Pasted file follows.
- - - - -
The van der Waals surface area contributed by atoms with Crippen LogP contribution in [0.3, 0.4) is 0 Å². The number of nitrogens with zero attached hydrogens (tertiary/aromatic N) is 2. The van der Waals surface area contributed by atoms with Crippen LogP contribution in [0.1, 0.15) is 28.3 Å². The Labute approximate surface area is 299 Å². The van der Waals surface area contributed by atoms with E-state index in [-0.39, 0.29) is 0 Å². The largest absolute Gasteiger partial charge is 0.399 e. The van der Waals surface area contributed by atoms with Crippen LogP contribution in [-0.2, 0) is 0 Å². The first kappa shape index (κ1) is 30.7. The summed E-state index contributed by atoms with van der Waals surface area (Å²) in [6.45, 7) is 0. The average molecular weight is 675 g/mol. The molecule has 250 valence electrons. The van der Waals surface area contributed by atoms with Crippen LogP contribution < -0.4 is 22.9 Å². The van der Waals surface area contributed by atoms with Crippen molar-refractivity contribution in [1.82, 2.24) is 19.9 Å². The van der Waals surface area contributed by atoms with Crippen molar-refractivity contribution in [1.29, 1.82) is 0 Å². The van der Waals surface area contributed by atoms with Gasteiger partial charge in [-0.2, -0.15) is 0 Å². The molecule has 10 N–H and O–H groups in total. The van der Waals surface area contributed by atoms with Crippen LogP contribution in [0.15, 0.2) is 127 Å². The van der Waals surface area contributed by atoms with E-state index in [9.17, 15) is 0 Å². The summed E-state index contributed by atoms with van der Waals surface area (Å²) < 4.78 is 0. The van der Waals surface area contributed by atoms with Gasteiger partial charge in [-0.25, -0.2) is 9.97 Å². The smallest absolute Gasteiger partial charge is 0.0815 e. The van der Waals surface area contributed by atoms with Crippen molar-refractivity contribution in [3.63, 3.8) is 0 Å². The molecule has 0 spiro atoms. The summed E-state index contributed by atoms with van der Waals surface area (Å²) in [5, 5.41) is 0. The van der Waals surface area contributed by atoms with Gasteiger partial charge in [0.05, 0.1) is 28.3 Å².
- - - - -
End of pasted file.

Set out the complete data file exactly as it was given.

The van der Waals surface area contributed by atoms with Crippen LogP contribution in [0.3, 0.4) is 0 Å². The number of nitrogens with zero attached hydrogens (tertiary/aromatic N) is 2. The van der Waals surface area contributed by atoms with Crippen LogP contribution in [0.1, 0.15) is 28.3 Å². The Labute approximate surface area is 299 Å². The van der Waals surface area contributed by atoms with E-state index in [-0.39, 0.29) is 0 Å². The largest absolute Gasteiger partial charge is 0.399 e. The van der Waals surface area contributed by atoms with Crippen LogP contribution in [-0.2, 0) is 0 Å². The first kappa shape index (κ1) is 30.7. The summed E-state index contributed by atoms with van der Waals surface area (Å²) in [6.45, 7) is 0. The average molecular weight is 675 g/mol. The molecule has 250 valence electrons. The van der Waals surface area contributed by atoms with Crippen LogP contribution < -0.4 is 22.9 Å². The van der Waals surface area contributed by atoms with Crippen molar-refractivity contribution in [1.82, 2.24) is 19.9 Å². The van der Waals surface area contributed by atoms with Crippen molar-refractivity contribution in [1.29, 1.82) is 0 Å². The van der Waals surface area contributed by atoms with Gasteiger partial charge in [-0.2, -0.15) is 0 Å². The molecule has 10 N–H and O–H groups in total. The van der Waals surface area contributed by atoms with Crippen LogP contribution in [0.15, 0.2) is 127 Å². The van der Waals surface area contributed by atoms with E-state index in [9.17, 15) is 0 Å². The summed E-state index contributed by atoms with van der Waals surface area (Å²) < 4.78 is 0. The van der Waals surface area contributed by atoms with Gasteiger partial charge in [-0.25, -0.2) is 9.97 Å². The smallest absolute Gasteiger partial charge is 0.0815 e. The van der Waals surface area contributed by atoms with Crippen molar-refractivity contribution in [3.63, 3.8) is 0 Å². The molecule has 0 spiro atoms. The summed E-state index contributed by atoms with van der Waals surface area (Å²) in [5, 5.41) is 0. The van der Waals surface area contributed by atoms with Gasteiger partial charge in [0.05, 0.1) is 28.3 Å².